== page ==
Within five minutes, they were like, “Man, it would be awesome if we could get you licensed, and with the network of people around you, you could be really good at this job just by the network you’ve created through baseball.” I was like, “Man, I didn’t even think about that! What does that entail?” And that’s when you got into it. You’ve got to take the Series 7 and the Series 66, these two giant tests. But over the next two off-seasons, I cranked ’em out and got it done.

You make it sound like it was easy, but taking the Series 7 is a huge time commitment, and you’re also playing Major League Baseball or training year-round. How did you break down the process? 

Stripling: This was the off-season of 2015 heading into 2016, and I didn’t even start working at B. Riley until December. So I only had about a month and a half or so to prepare for that test before I headed off to spring training. Luckily, the Series 7 is, in my opinion, a little bit more cut and dry as far as what it is. It’s more about vocabulary and knowing all the different kinds of bonds and stocks, equities. Knowing the different option trades and things like that.

But a funny story is, it’s split into two parts. Where I took a test is right next to a Pappasito’s. Anyways, for the first test, or the first half, it’s about two hours long. I went out of that thinking I just got my butt kicked. So I walk over to Pappasito’s and get a margarita because we have 30 minutes to kill and I’m just like “Man, that was terrible.” And I go back in and crank out the next set of questions and I end up passing.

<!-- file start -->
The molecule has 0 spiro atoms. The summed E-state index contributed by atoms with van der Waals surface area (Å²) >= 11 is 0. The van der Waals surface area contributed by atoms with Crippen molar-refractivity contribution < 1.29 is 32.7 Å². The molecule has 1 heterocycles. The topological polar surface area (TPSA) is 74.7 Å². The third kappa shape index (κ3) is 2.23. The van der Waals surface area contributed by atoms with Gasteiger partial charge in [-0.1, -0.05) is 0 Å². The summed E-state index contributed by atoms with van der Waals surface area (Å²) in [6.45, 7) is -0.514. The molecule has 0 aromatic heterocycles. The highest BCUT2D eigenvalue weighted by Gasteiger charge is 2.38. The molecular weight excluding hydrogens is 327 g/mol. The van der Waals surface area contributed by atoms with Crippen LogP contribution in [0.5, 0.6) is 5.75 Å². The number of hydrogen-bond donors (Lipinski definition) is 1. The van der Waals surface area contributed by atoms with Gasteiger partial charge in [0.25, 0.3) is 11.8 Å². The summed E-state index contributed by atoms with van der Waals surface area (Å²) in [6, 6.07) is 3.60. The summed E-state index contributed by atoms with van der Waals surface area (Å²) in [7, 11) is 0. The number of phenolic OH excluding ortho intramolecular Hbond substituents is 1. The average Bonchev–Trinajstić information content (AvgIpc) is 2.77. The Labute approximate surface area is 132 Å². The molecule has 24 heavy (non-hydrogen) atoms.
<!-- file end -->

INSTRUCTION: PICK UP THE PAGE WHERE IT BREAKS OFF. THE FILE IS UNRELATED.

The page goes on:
Let’s get right to it. Who on the Dodgers needs the most financial help? 

Stripling: As far as the most help, [Clayton] Kershaw would be a great guy to help. That’s a good guy to have on your side! He doesn’t need it though. Once those guys start making that kind of money, they have a team of people that help them invest it and [they’re] also part of foundations and charities and stuff that they get involved in. The guys that need help are, for instance, like the 18-year-old kid that just got drafted in the first round and his family’s never had money. He’s never had money and he’s probably got people calling him out the wazoo trying to essentially take advantage of him, you know?

Or even, like, young kids that come over from Cuba or Venezuela, Puerto Rico, and they’ve just got a bunch of money in their pocket and they don’t... For the first time, they’re out of their country and living in a hotel here in Phoenix with millions of dollars in their pocket. So those are the guys that need help and that’s a big reason why I got involved in this. I’d like to be able to help guys like that. Even if they don’t invest their money with me, I’d just love to be there to be able to help when they say, “Hey, this guy called me yesterday and he says I should put a million dollars into Bitcoin. I’m thinking about doing it.”

And I’ll be like, “Look, man, I don’t know. That’s half your net worth. I don’t think we should be throwing it in Bitcoin right now.” You know? If I can just help one or two guys in situations like that, then it’s worth it.